PROVIDENCE, R.I. (AP) — Two key indicators of how well Rhode Island is containing the coronavirus are heading in the right direction, according to the Johns Hopkins University Center for Systems Science and Engineering.
The seven-day rolling average of daily new confirmed cases in the state dropped over the past two weeks, going from about 104 on Aug. 24 to 42 on Monday.
The seven-day rolling average of the positivity rate in Rhode Island fell over the past two weeks, going from 1.71% on Aug. 24 to 0.89% on Tuesday, according to Johns Hopkins.
The state Department of Health on Tuesday reported 180 new confirmed cases of the disease over the past four days and four additional coronavirus-related deaths.
There have now been nearly 22,600 known cases in the state as well as 1,059 fatalities.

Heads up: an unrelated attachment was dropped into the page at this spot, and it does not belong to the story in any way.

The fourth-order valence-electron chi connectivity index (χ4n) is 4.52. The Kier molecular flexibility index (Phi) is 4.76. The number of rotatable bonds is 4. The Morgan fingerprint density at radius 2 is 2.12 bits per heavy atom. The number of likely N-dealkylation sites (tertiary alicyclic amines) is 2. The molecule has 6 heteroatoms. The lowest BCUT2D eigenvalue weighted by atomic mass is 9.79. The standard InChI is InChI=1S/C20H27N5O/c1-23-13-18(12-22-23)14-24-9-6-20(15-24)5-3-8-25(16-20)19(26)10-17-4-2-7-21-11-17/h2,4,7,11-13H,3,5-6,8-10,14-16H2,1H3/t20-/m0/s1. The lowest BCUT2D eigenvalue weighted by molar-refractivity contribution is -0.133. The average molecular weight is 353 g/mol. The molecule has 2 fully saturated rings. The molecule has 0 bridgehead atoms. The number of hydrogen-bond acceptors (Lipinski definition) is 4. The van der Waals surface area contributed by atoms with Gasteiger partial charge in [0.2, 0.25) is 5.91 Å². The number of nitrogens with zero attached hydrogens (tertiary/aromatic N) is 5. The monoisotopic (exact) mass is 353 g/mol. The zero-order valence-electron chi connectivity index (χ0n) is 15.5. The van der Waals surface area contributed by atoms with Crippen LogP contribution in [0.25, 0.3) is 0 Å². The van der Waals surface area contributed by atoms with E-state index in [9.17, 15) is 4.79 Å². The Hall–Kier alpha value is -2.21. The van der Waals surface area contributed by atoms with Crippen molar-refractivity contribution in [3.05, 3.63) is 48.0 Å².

The number of people in the hospital with COVID-19 fell to 73 as of Sunday, the latest day for which the information was available, down from 82 on Friday. Five patients were in intensive care, according to the latest data.
A British company with a factory in Rhode Island has started manufacturing recyclable paper masks it says address two problems brought on by the coronavirus pandemic.
MOO Inc.'s masks, made of heavy gauge cotton paper, can affordably help protect workers at businesses when customers forget to bring a mask, and cut down on trash.
“It’s a single sheet of paper with no plastic, no elastic, so it’s completely recyclable,” the company’s chief operating officer, Nicholas Ruotolo, told The Providence Journal for a story published Monday. “It’s a great solution to the challenges that we face, both the health challenges and the environmental ones.”
MOO, which prints business cards, letterhead, fliers and other business products at its Lincoln facility, can also customize the masks with a company logo.
The company, which began production last week, is donating 5,000 masks to Crossroads Rhode Island, an agency that works with the homeless.